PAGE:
To make things worse, the referee clearly saw the foul yet he neglected to blow his whistle. I guess Brazil will continue to get breaks as long as they "finish in magnificent style."
A win-or-go-home qualifier between Scotland and Wales at Anfield saw Joe Jordan punch the ball over his head into the net.
Scotland was rewarded for their efforts in 1977 as they qualified for the World Cup in 1978 hosted by Argentina.
The ironic part is Jordan's fist earned him a penalty for his efforts.
How does that happen? I don't know.
Joe Jordan was then witnessed kissing his fists leaving the pitch after Scotland's qualification.
Unfortunately, the best I can do on this one is the post-match interviews in the dressing room. The previous videos have been all taken down.
During the European Championships in 2000, the Portuguese made a fantastic run through the tournament. They finished top of their group, which included traditional powers England and Germany.
Portugal then beat Turkey in the quarterfinals and faced France in the semifinals for the opportunity to face either Italy or the Netherlands in the finals.
The game went into extra time after both teams scored a goal apiece during the first 90 minutes. In the 117th minute, the referee's assistant raised his flag for a handball.
Abel Xavier's touch of the ball gave France a penalty that would end the game instantly, since the golden goal rule was still in effect in 2000. Zinedine Zidane delivered from the spot and sent the French into the final.
Portugal would end up masking their great run by swarming and handling the referee, which later warranted hefty fines from UEFA.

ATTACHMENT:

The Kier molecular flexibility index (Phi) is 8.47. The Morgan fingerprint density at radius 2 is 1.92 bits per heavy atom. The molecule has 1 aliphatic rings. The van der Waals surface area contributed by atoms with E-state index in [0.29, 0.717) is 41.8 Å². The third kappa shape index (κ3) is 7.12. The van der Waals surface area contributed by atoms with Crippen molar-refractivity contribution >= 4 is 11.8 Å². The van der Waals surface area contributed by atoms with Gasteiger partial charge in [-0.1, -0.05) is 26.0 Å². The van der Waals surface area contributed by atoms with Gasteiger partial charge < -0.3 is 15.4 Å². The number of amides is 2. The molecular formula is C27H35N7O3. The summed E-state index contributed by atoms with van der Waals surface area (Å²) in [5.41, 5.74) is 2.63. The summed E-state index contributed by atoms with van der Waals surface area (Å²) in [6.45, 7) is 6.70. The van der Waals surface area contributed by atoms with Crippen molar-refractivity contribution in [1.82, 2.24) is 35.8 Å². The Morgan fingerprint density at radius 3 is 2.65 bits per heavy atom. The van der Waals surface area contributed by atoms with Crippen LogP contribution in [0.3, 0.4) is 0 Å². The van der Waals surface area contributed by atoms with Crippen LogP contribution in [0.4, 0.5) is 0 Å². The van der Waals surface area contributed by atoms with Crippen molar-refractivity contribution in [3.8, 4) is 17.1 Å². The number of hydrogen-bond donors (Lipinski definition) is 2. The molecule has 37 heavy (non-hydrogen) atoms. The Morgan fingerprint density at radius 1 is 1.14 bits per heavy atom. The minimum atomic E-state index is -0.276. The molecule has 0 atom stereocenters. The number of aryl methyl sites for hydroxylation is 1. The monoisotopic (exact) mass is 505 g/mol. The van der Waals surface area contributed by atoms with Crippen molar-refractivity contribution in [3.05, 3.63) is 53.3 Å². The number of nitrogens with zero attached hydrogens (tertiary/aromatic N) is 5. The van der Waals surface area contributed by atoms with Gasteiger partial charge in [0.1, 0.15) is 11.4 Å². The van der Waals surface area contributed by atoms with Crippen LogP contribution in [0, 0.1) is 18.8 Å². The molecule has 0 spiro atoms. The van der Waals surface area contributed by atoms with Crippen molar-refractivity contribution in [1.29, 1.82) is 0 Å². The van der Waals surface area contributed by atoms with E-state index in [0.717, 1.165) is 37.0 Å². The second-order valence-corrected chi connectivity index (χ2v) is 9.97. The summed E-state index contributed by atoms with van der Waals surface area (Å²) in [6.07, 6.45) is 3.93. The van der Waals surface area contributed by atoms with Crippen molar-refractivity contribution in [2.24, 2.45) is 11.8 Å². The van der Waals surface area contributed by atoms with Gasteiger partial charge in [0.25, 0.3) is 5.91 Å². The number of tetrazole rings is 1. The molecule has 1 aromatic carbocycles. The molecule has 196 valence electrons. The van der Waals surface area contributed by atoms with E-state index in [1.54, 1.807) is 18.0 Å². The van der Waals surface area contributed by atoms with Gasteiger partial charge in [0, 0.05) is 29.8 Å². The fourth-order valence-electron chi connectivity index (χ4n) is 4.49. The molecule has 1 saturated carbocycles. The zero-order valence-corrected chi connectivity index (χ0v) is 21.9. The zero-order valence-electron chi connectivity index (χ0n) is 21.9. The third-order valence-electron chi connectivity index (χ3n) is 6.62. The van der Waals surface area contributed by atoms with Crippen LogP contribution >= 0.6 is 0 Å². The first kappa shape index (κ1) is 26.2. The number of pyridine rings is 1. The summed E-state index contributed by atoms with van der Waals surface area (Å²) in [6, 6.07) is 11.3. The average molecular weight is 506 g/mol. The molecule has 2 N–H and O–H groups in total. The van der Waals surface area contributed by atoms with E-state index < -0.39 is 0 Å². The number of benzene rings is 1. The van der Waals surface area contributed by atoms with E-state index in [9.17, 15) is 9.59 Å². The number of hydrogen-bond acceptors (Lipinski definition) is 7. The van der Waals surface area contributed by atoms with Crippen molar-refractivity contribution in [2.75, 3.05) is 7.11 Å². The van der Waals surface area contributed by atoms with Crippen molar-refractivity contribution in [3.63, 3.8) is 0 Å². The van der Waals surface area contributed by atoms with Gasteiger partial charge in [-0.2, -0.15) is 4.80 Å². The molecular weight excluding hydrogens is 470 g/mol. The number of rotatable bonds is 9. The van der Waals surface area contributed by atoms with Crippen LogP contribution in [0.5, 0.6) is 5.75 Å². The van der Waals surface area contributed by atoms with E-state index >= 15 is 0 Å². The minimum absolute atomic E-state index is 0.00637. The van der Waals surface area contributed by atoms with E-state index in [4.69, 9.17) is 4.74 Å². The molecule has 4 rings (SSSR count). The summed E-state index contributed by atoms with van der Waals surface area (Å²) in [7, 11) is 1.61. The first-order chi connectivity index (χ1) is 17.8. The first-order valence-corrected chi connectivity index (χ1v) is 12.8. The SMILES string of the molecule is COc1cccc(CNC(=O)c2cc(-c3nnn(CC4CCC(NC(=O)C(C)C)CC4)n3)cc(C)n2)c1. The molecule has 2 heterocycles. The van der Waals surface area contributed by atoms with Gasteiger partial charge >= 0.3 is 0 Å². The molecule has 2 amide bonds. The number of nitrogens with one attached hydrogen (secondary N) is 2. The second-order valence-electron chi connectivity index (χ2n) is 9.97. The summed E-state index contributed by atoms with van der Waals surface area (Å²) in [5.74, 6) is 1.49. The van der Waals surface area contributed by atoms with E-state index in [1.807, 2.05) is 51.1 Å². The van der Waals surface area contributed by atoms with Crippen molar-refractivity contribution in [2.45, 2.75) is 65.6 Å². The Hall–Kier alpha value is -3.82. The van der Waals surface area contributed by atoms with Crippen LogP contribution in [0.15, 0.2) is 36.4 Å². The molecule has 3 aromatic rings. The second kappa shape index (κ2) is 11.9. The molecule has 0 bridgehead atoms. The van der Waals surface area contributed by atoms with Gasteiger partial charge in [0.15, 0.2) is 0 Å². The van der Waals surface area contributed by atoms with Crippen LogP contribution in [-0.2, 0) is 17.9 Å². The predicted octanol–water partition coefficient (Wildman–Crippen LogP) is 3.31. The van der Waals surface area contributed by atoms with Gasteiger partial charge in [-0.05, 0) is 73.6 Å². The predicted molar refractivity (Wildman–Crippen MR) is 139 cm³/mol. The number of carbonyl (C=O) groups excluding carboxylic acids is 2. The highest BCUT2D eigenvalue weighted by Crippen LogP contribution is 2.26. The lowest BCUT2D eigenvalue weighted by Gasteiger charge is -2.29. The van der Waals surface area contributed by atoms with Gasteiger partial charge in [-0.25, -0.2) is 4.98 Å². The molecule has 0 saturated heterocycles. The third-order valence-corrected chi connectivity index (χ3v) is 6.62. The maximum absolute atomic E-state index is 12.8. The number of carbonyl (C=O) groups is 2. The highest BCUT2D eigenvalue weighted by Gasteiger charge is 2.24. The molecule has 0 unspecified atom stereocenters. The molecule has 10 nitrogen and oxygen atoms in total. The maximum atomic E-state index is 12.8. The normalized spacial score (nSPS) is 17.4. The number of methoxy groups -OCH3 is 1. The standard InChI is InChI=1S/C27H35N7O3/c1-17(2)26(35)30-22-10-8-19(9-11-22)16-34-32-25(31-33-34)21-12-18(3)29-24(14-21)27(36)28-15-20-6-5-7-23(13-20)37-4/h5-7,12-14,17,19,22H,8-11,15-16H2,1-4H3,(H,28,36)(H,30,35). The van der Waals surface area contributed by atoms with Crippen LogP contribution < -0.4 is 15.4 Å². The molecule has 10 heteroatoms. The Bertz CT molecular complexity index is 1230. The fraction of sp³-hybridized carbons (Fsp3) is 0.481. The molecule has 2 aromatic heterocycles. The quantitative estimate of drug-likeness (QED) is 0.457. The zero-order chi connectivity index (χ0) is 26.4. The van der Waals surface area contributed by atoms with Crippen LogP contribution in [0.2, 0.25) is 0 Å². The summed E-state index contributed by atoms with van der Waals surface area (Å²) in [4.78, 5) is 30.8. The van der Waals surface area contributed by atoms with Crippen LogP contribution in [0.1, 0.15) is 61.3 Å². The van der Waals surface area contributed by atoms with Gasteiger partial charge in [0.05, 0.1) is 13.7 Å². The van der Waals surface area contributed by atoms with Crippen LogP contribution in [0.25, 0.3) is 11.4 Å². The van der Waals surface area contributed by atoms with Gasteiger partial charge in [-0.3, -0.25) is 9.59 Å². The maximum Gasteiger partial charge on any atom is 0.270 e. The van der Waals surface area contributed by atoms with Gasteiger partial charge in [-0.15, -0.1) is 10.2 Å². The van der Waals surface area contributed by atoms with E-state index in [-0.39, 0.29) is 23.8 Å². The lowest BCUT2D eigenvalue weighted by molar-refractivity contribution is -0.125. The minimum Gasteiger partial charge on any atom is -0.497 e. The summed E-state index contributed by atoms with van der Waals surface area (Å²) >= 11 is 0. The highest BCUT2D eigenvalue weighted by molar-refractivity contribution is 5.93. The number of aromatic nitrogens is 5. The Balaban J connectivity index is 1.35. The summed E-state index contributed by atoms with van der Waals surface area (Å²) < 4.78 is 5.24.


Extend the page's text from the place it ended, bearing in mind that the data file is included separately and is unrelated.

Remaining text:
I should add that the handball takes place at the very end of the video, but there are some fantastic goals if you want to watch the entire thing.
Easily one of the most infamous handballs of all time took place during qualifying for the 2010 World Cup. Ireland and France were playing in a playoff to see who would punch their ticket to South Africa.
Thierry Henry took measures into his own hands in order to get the French through to the World Cup. Ireland would have the last laugh as they watched a divided French team fall to pieces in a humiliating fashion during the World Cup.
Ireland still may not be the safest place in the world for Henry to take a holiday. The IRA may want to have a few words with him.
This wouldn't be a credible list without this incident. Luis Suarez forgot that Uruguay was playing in the World Cup when he decided he wanted to play volleyball.
Ultimately he took one on the chin for his country and teammates, as his handball helped Uruguay move past Ghana.
The old saying "if you ain't cheatin', you ain't tryin'" was taken to heart by Suarez. In fact, that may be the motto throughout South America.
After all, this list has a bunch of South American players handling the ball.
The handball heard throughout the world: Diego Maradona's "Hand of God" goal versus England in 1986.
If you ever wondered why the English are more sensitive than other nations about the rules surrounding a handball, this is why. The world's best player at the time got away with the ultimate crime on a worldwide stage, in the sport the English created.
Argentina's playboy superstar helped guide Argentina past England thanks to one of the most infamous plays to ever take place in the sport.
Justin Sparks is a Featured Columnist for Bleacher Report @JustinSparks22